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Majority of organizations experience downtime and service degradation due to IT capacity issues

Sumerian has published the results of its latest research, in conjunction with analyst house Freeform Dynamics. The research revealed a genuine mismatch between the IT infrastructure that businesses have in place versus what they actually need , supporting the widely held view that there is significant overspend on server capacity across industries. Worryingly, it also revealed a total mismatch between the capacity management tools and processes currently in place versus those needed to deal with this issue.

Key highlights of the research include:

76 percent of IT professionals resort to overprovisioning IT infrastructure in order to avoid capacity related issues
‘Overprovision and forget’ remains the most common approach amongst IT professionals, with the vast majority relying heavily or partially on instinct and vigilance (90 percent), system alerts and alarms (86 percent), and a range of ad hoc tools and practices (73 percent), to manage capacity in a very reactive way. As a result, less than one in five (18 percent) rated their capacity planning practices for their overall IT system resources as ‘very effective’, with others admitting they were less than ideal (54 percent), or wholly inadequate (21 percent).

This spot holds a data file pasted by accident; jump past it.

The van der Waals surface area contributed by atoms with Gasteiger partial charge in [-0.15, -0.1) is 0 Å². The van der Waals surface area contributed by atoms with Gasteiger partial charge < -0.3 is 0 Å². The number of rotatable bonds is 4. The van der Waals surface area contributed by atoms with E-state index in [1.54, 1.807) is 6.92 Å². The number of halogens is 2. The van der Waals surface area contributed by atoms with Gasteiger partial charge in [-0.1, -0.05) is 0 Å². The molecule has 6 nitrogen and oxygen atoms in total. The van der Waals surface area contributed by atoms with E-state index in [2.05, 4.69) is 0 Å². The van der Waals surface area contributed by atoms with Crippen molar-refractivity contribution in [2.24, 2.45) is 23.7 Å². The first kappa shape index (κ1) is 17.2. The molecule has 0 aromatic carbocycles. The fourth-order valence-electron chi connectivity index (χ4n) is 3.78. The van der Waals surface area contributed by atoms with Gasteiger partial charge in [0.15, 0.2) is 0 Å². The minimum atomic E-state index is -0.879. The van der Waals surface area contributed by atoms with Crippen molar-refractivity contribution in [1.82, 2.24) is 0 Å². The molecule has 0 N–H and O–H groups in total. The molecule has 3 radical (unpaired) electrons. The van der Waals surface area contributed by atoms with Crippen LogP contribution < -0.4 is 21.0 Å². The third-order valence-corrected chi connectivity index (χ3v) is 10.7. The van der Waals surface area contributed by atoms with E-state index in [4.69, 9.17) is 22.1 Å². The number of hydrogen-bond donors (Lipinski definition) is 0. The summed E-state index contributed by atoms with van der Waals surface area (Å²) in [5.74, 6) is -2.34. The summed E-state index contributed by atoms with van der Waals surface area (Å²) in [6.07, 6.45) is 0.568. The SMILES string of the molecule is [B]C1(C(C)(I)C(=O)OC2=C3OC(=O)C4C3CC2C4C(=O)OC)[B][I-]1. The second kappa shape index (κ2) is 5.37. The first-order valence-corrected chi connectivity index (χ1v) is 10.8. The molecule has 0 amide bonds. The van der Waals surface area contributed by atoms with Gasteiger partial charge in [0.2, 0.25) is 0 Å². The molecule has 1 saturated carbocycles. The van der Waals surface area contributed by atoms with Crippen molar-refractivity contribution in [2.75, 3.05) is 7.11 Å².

Over half of organizations (59 percent) still experience downtime and service degradation as a result of capacity-related issues
In spite of a reliance on overprovisioning to avoid capacity problems, half of organizations (49 percent) have also experienced costly and disruptive emergency procurements when resource limits are unexpectedly reached. A fifth (21 percent) have experienced commercial loss or brand damage as a result of poor capacity management, and a third (34 percent) feel that it’s only a matter of time before they experience escalating or uncontrolled costs relating to the use of cloud-based VMs and storage.

More than three in five (61 percent) IT staff experienced blame for capacity related incidents when warnings fell on deaf ears
IT staff are still the first to be held accountable when problems occur, while less than one in five (18 percent) experienced praise for avoiding such incidents in the first place. IT teams, hard pressed to keep down costs, are still struggling to get their message across. More than four in five cited both lack of senior executive understanding of the issues (84 percent), and securing budget to implement and run necessary solutions (86 percent), as challenges in relation to IT capacity planning and management.

www.sumerian.com


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